SCHOOLS watchdog Ofsted says John Kyrle High School and Sixth Form “Requires improvement”.
The report on the Ross-on-Wye academy school following a two-day inspection at the end of March says change is specifically needed to upgrade the quality of its education and leadership.
And it sees the school fall from the second ’Good’ overall level at its last inspection in 2017 to the third level.
With a new head set to start in September, an unofficial parents’ group has claimed the Ofsted report is the “worst” in the school’s history.
But acting headteacher Mark Burton has told parents and carers in a letter that while “a little disappointed by the overall judgement of ‘Requires improvement’”, changes are in hand and Ofsted has noted “some of the school’s many strengths”.
It comes after a turbulent two years at the 1,400-roll school, which witnessed the shock departure of long-serving head Nigel Griffiths over the Christmas holidays.
Alongside Covid shutdowns and restrictions, controversies have included the loss of a costly employment tribunal case brought by a former teacher, and a £187,000 legal bill for an unsuccessful challenge to the setting up of a Forest of Dean school’s sixth form.
The appointments of more than 20 school directors were also terminated in a major upheaval, including 12 in one fell swoop last year.
An action plan issued by the Department for Education to be fully implemented by the end of the 2021/22 academic year was also issued, following an “external review of governance” initiated by the school ‘Members’, who oversee the board of trustees, although its findings have never been published.
Whilst acknowledging the school is ‘Good” for ‘Behaviour and Attitudes’, ‘Personal development’ and ’Sixth-form provision’, Ofsted says the school ‘Requires improvement’ for ‘The quality of education’ and ‘Leadership and management’.
The report says: “Curriculum planning in some subjects does not set out the essential knowledge that leaders expect pupils to know and remember…
“Leaders should ensure that, in all subjects, teachers are clear about the content pupils need to know and remember.”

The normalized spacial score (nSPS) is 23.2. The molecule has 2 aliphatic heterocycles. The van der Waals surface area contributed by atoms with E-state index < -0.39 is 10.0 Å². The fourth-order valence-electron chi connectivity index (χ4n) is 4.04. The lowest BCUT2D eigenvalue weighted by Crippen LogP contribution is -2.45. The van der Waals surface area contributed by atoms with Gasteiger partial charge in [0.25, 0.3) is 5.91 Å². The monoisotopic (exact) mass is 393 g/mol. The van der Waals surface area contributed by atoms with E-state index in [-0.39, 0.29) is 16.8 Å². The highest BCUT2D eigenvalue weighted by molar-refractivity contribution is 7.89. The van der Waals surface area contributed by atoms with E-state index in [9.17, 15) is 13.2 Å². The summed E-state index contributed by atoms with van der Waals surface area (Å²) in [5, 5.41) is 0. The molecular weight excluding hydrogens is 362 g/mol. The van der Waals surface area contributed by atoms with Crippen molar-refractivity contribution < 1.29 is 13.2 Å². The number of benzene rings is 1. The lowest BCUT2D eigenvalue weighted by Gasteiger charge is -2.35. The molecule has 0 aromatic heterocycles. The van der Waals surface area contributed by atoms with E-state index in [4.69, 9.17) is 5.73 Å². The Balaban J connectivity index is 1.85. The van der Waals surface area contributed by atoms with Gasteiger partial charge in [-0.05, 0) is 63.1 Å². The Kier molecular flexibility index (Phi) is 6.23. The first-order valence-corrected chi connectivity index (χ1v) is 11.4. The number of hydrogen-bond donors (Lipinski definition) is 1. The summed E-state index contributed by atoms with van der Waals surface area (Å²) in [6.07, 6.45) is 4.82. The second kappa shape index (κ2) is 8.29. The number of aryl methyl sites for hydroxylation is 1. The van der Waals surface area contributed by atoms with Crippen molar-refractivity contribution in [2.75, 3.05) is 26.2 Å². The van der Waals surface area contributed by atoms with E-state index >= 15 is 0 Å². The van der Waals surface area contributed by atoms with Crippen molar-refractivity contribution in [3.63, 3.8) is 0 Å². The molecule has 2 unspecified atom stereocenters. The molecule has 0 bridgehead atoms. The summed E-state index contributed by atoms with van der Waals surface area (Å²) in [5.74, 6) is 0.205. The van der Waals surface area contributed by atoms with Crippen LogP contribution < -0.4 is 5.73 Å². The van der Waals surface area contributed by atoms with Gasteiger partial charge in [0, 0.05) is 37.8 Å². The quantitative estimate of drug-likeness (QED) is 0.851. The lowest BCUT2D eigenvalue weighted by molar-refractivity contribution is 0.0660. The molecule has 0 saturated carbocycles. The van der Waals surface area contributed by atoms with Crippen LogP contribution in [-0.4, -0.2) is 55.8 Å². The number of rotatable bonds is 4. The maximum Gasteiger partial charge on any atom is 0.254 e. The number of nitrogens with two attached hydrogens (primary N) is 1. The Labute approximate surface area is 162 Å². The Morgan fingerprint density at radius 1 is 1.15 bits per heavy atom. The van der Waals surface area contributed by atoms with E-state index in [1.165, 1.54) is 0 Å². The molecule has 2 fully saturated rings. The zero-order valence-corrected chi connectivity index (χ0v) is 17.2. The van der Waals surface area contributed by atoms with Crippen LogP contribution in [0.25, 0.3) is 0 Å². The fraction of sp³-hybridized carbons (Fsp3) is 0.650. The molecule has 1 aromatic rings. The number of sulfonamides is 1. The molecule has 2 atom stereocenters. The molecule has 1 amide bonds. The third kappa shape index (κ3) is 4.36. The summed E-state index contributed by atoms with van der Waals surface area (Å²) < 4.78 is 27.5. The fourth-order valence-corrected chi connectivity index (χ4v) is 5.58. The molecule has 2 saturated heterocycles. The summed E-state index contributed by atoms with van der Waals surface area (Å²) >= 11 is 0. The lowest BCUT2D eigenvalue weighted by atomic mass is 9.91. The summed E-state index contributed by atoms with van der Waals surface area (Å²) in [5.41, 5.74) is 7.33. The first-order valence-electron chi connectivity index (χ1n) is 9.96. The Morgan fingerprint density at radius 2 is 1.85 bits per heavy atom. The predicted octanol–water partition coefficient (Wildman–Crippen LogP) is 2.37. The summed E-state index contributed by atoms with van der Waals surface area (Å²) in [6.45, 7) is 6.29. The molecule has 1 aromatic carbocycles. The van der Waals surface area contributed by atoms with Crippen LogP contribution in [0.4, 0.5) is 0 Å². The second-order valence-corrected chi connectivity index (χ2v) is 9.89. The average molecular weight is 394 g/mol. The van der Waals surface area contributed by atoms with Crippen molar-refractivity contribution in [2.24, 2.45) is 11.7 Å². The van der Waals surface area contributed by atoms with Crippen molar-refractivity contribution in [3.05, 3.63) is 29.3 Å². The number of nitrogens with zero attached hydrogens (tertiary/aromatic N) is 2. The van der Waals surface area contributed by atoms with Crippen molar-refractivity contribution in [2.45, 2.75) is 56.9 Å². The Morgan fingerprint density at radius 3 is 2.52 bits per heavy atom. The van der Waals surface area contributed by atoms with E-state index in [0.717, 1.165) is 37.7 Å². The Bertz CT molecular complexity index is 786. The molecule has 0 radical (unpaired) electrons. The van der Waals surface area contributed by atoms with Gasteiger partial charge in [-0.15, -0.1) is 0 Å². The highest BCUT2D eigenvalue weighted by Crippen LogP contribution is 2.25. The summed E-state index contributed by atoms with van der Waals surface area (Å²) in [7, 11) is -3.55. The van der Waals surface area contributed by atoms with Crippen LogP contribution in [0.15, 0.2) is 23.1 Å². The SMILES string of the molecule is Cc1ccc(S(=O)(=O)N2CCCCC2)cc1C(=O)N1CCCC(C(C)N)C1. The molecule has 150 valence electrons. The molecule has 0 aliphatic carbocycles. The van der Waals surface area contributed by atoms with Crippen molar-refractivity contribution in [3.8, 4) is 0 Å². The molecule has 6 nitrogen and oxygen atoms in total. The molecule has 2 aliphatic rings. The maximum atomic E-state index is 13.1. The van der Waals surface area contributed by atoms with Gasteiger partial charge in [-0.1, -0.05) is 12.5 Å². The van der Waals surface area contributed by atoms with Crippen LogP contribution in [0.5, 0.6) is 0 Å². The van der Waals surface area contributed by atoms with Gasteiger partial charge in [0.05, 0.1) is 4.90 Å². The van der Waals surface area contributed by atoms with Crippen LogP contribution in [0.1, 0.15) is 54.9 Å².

It adds that “in some subjects, teachers do not check pupils’ understanding within lessons well enough”.
“This means that teachers do not always know which pupils need additional help,” say the inspectors.
“Leaders should ensure that teachers know how to check learning effectively in their subjects.”
Of the recent upheavals, the report notes: “There have been significant changes to the governance of the school since the previous inspection.
“Most members of the current governing body have been in place since September 2021. They are ambitious for the school and keen for it to improve.
“However, governors currently do not have the knowledge needed to hold leaders to account for the quality of education in the school.”
And it adds that school leaders have “not ensured that there are clear and well-understood policies in place for some aspects of the school’s work, including curriculum, teaching and behaviour”.
“Leaders should ensure that there are strong and well-understood policies in place for these important aspects of the school’s work,” says the report.
In his letter, acting head Mr Burton admits the report by the five-strong inspection team is “a fair reflection” of what they saw in their two-day visit.
“The inspection team was fully supportive of the school’s direction of travel and the work being done to bring about improvements, but they had to judge based on where we were in March,” he says.
Changes had already been made to “improve” structure and consistency through a new behaviour policy, he said, while “much work is going on behind the scenes to ensure consistency of expectations relating to teaching and learning”.
“This includes new appointments to key roles within the school.
“The inspectors noted: “The interim headteacher, supported by leaders, is taking effective steps to remove inconsistency”.
Mr Burton also pointed out that Ofsted praised the school for behaviour and attitudes, personal development and its sixth form provision.
Pupils are “confident, polite and welcoming” and the school “calm and orderly”, adds the report.
Curriculum leadership in most subjects “ensures” clear learning for pupils, while the sixth form has “very positive” relationships between staff and students to support learning, he adds.
The report says “arrangements for safeguarding are effective”, and Mr Burton notes that the inspectors say “Staff take pupils’ welfare seriously”.
To see the full report, go to www.jkhs.org.uk/ofsted
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